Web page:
Because the day was so perfect, I chose to take a hike deeper into the desert toward some mountains I can see in the distance. Click the photo to see what the desert looks like. There is no trail, but wide open spaces. I took my binoculars on the new binocular harness which worked perfectly. I haven't used my Garmin GPS in a while so took it with me to be sure I made a straight line back to my starting point. Eric always said, "Just know where NORTH is and you won't get lost." But in the desert, everything looks alike and I can get the general direction to walk from the position of the sun but not exact enough for me. It was good practice anyway since I've forgotten some of the GPS commands. It was a two hour hike and I can feel it in my legs and the rocks were tough on the bottom of my feet. I got back in time to hear the Seattle Seahawks vs Arizona Cardinals on satellite radio. This has been a defensive game with BOTH teams playing great defense but BOTH offenses struggling. However, it's the Cardinals that pull off the upset on Seahawk home turf.

Quartzsite is a town full of street vendors and booths, Behind: an example of the temporary vendor booths

Saturday, December 21, 2013: Today was a special day where our friend from Phoenix, Sarah, came to visit. She had been one of my student workers nearly ten years ago when I was a full time instructor at Rogue Community College. She is now a campaign manager for politicians seeking office and moves from state to state where ever she is needed. It was good to catch up with her activities. Before her arrival, we had time to visit some of the hundreds of street vendor booths setup along the streets of Quartzsite. You will find nearly anything from kitchen gadgets (where Gwen was looking for some specific items) to tools (I head to the tool booths, to RV supplies, to socks, to imported hand made clothing (where Gwen found some gift items). I noticed these solar, animated, figures on a rack priced at $3 each. Last year Gwen purchased six from the dollar store (so $1 each). I don't believe most vendors are making that large a profit margin. I was tempted to buy some miscellaneous tool items but resisted. In the past, there was as much variety at the Arizona Marketplace in Yuma and the prices were better in Yuma. That's where we are headed on Monday. Click the photo to see an isle of vendors, an example of the hundreds which show up each year. Usually, if a vendor comes to Quartzsite, they park their store in the same spot so annual visitors can find them each year. That was the case for Gwen with the kitchen gadgets. She knew exactly what she was looking for because she had purchased it at this same vendor several years back.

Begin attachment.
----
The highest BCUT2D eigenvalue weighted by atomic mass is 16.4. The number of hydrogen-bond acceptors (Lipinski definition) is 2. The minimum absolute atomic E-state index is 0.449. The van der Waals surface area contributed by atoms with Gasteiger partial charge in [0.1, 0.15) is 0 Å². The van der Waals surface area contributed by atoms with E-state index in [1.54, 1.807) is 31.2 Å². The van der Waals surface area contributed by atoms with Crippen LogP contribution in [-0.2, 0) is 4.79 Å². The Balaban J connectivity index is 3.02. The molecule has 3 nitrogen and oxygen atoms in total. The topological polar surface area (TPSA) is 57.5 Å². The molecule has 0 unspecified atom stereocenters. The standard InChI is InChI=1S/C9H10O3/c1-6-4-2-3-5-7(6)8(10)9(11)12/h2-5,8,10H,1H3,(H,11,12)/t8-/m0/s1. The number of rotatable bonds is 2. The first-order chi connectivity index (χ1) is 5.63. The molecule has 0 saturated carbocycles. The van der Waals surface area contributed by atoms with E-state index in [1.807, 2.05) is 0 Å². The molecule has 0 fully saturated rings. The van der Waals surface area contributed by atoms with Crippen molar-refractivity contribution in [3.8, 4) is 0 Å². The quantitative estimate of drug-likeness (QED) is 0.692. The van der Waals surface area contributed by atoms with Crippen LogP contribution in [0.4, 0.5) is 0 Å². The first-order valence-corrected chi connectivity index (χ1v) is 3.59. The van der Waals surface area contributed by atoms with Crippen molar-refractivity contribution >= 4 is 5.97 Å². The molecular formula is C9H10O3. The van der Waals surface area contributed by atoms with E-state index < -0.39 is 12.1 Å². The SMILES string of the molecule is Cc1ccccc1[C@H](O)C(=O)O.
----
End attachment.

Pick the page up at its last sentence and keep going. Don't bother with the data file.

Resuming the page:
We learned last night that we were too close to US95 and the traffic noise bothered us so we moved further down the road. We are less visible and the noise has been reduced to nothing. If you compare last night's photo with tonight's campsite, they look identical. That's because the desert changes very little in this location.